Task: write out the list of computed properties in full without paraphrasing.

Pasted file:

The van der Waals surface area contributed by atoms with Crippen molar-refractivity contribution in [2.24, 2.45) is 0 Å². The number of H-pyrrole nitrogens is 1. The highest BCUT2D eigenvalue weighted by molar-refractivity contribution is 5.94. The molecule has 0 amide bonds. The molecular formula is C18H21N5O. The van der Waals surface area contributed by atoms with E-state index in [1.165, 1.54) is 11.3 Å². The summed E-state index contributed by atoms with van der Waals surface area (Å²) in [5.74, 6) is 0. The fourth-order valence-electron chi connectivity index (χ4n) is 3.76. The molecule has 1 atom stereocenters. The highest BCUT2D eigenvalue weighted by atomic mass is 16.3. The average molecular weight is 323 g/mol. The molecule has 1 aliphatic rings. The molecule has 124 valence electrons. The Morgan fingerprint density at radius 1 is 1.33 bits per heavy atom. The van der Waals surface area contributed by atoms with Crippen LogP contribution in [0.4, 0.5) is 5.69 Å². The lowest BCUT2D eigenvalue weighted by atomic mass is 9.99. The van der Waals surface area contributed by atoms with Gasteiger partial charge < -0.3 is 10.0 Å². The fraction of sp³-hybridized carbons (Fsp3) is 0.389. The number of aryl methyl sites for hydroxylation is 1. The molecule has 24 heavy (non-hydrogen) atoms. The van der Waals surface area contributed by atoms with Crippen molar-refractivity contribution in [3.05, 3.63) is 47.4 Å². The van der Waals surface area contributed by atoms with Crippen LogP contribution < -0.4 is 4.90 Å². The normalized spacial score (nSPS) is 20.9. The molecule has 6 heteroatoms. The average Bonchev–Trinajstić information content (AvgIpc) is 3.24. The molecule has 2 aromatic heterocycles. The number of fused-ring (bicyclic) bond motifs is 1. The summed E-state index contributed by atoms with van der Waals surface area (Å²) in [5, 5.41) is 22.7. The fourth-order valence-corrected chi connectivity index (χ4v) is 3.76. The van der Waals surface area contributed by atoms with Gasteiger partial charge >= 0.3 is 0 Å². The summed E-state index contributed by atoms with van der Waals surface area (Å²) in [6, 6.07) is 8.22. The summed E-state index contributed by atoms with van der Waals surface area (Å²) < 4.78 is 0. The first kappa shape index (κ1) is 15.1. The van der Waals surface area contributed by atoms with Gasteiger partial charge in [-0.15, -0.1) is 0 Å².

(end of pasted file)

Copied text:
The van der Waals surface area contributed by atoms with Crippen molar-refractivity contribution in [2.24, 2.45) is 0 Å². The number of H-pyrrole nitrogens is 1. The highest BCUT2D eigenvalue weighted by molar-refractivity contribution is 5.94. The molecule has 0 amide bonds. The molecular formula is C18H21N5O. The van der Waals surface area contributed by atoms with E-state index in [1.165, 1.54) is 11.3 Å². The summed E-state index contributed by atoms with van der Waals surface area (Å²) in [5.74, 6) is 0. The fourth-order valence-electron chi connectivity index (χ4n) is 3.76. The molecule has 1 atom stereocenters. The highest BCUT2D eigenvalue weighted by atomic mass is 16.3. The average molecular weight is 323 g/mol. The molecule has 1 aliphatic rings. The molecule has 124 valence electrons. The Morgan fingerprint density at radius 1 is 1.33 bits per heavy atom. The van der Waals surface area contributed by atoms with Crippen LogP contribution in [0.4, 0.5) is 5.69 Å². The lowest BCUT2D eigenvalue weighted by atomic mass is 9.99. The van der Waals surface area contributed by atoms with Gasteiger partial charge < -0.3 is 10.0 Å². The fraction of sp³-hybridized carbons (Fsp3) is 0.389. The number of aryl methyl sites for hydroxylation is 1. The molecule has 24 heavy (non-hydrogen) atoms. The van der Waals surface area contributed by atoms with Crippen molar-refractivity contribution in [3.05, 3.63) is 47.4 Å². The van der Waals surface area contributed by atoms with Crippen LogP contribution < -0.4 is 4.90 Å². The normalized spacial score (nSPS) is 20.9. The molecule has 6 heteroatoms. The average Bonchev–Trinajstić information content (AvgIpc) is 3.24. The molecule has 2 aromatic heterocycles. The number of fused-ring (bicyclic) bond motifs is 1. The summed E-state index contributed by atoms with van der Waals surface area (Å²) in [5, 5.41) is 22.7. The fourth-order valence-corrected chi connectivity index (χ4v) is 3.76. The van der Waals surface area contributed by atoms with Gasteiger partial charge >= 0.3 is 0 Å². The summed E-state index contributed by atoms with van der Waals surface area (Å²) in [6, 6.07) is 8.22. The summed E-state index contributed by atoms with van der Waals surface area (Å²) < 4.78 is 0. The first kappa shape index (κ1) is 15.1. The van der Waals surface area contributed by atoms with Gasteiger partial charge in [-0.15, -0.1) is 0 Å².